WATCH THE TRAILER HERE
First, the Recap:
Atrocity. Violation. Inhumanity. Words never associated with anything well-intentioned. If confronted with any situation which would involve said terminology, it would make most people cringe back, not wanting to bear witness or hear orated a single detail correlated with it. Under cold and rainy skies, a police vehicle makes its way up the rocky expanse of the Turkish mountains via a rough-hewn dirt road. Within the car, the two officers (Ismail Mermer & Erhan Sancar), quietly stare ahead, even as their radio crackles to life with the strained voice of their Commissioner (Zahit Battal Sari) in an ultimately vain attempt to contact them.
Unexpectedly, their backseat passenger (Gokberk Kozan) begins to come uneasily to more animated life, immediately requesting the car pull over, dashing out just in time, violently ill. At first only reacting with vague disinterest, the two officers soon exit the car, one answering a phone call, the other offering minor “comfort” to the distressed man. As their occupant continues to be sick, one officer begins to stress the need for him to compose himself so that they may venture to their final destination–to ID the body of a dead girl. But, as the officers insist on their departure, the man becomes agitated and details about the girl in question take them all down a trail of dark thoughts and unfathomable savagery.
Next, my Mind:
Maintaining his “man of many parts” manner, prolific Azerbaijanian indie short film director/co-writer/producer/cinematographer/editor Tofiq Rzayev more than effectively sustains his ever-expanding campaign on the filmmaking world via this newest 13-minute effort that showcases the young artist’s increasingly progressive approach, thematic stylings, and quality of end product to excellent degree. Here, we as the viewer are given a scenario only fleshed out to a certain, not totally complete, extent, and intentionally so, as it subsequently causes you to allow your mind to run freely through the more harsh and unsettling aspects of the story delivered. We know what’s occurred, yet we never see it, but are only privy to the aftermath and the affect it has on the man and his overtly distraught state of being and desperation for justice. This is a gripping, heart-pounding, intensely eerie narrative presented on a whole different plane of execution.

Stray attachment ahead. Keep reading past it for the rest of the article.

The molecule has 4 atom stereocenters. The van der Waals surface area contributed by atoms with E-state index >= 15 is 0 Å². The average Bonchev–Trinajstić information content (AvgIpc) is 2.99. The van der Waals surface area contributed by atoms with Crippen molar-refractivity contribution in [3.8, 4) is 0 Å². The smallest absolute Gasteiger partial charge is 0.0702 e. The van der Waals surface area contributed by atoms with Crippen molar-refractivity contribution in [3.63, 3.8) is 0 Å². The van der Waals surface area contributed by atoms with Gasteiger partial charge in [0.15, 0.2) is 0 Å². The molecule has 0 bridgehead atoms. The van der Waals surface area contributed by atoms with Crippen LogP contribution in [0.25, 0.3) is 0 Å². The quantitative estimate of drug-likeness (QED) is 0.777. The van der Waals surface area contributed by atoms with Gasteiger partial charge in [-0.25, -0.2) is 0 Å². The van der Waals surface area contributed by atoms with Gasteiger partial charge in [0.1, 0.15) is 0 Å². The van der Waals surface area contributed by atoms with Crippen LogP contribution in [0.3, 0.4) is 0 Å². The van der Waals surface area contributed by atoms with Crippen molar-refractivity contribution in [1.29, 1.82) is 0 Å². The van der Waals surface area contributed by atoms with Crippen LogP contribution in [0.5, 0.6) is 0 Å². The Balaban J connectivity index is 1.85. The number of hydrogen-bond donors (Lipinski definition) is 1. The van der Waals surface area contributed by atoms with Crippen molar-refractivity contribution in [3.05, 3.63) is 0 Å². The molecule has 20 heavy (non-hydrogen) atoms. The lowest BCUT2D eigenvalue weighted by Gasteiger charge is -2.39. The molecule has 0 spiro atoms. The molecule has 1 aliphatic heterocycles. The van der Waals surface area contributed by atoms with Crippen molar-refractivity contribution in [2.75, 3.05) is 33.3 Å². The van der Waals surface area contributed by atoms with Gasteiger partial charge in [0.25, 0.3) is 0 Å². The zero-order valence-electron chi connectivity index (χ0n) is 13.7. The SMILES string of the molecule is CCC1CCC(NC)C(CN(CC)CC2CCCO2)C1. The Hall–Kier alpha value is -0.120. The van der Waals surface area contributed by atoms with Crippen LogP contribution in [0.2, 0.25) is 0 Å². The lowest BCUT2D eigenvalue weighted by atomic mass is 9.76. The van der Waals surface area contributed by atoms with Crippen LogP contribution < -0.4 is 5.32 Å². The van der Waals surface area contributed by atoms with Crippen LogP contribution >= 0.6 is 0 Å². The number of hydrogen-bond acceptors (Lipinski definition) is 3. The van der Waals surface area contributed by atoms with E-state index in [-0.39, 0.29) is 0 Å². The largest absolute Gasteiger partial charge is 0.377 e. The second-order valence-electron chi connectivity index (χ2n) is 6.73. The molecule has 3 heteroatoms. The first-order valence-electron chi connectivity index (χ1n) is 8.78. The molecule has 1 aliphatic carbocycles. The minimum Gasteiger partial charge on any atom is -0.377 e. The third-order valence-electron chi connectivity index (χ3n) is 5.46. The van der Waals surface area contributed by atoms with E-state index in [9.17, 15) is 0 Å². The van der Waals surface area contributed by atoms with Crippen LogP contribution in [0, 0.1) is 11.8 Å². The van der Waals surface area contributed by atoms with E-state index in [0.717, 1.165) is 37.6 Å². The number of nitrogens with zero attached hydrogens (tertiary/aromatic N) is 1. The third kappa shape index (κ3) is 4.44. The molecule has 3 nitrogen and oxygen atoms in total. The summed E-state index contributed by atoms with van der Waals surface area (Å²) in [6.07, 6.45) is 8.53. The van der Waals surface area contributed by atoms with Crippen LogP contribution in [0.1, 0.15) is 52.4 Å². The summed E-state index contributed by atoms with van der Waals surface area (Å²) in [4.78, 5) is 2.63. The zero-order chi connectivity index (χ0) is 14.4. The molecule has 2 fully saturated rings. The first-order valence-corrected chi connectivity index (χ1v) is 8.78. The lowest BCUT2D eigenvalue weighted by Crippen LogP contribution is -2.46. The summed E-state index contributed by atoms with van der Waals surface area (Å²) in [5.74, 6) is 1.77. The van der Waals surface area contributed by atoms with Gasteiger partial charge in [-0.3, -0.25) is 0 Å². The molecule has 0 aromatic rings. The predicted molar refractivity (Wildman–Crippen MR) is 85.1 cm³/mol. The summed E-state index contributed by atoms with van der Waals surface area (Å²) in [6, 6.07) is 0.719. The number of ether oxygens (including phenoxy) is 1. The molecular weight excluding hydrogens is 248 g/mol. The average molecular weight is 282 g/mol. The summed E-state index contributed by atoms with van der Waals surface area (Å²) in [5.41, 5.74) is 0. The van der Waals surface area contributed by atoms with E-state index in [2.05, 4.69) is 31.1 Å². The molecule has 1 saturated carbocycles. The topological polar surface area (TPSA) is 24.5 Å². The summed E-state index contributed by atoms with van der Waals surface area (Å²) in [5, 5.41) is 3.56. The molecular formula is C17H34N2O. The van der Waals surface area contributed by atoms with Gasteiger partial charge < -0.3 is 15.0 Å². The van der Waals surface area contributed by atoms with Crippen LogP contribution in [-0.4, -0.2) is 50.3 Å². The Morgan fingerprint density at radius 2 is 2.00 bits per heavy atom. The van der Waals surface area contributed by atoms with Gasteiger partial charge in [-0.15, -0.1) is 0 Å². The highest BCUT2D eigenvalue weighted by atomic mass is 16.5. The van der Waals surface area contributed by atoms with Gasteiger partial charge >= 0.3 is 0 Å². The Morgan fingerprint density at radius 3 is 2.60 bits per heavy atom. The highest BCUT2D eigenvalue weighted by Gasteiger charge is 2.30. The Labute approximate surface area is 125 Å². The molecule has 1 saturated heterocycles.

As such, the performances given are decidedly understated by the three primary actors, Mermer, Sancar, and Kozan, but again folks, do not mistake this for shoddy portrayal of their given roles. Rather, it is a credit to all three that they are successful in enacting the scenario provided in a way that leaves you wanting to know more about what’s traveling through each of their thoughts and actions, yet at the same time, we don’t want to know because of the twisted, murky, edgy resolve awaiting if fully revealed. For Mermer and Sancar’s officers, it is the simple displeasure of having to transport their passenger to an unwanted and frankly sickening purpose he’s required for, all while battling their own ideas about what transpired and who’s responsible. Then, there is Kozan’s character, whose sheer agony and need for retribution against whomever perpetrated the heinous crime in question begs for finality we never get to see, which can also raise further questions and suppositions. Again, effective!
In total, and quite honestly, assuming this reviewer has gleaned the heart of Rzayev’s project correctly, “Leftovers” should stand proudly as an example of the “outside-the-box” thinking independent film is so adept at, taking genres, themes, and characters done thousands of times over and managing to create something fresh from it to present to a viewing world largely in need of such originality.
As always, this is all for your consideration and comment. Until next time, thank you for reading!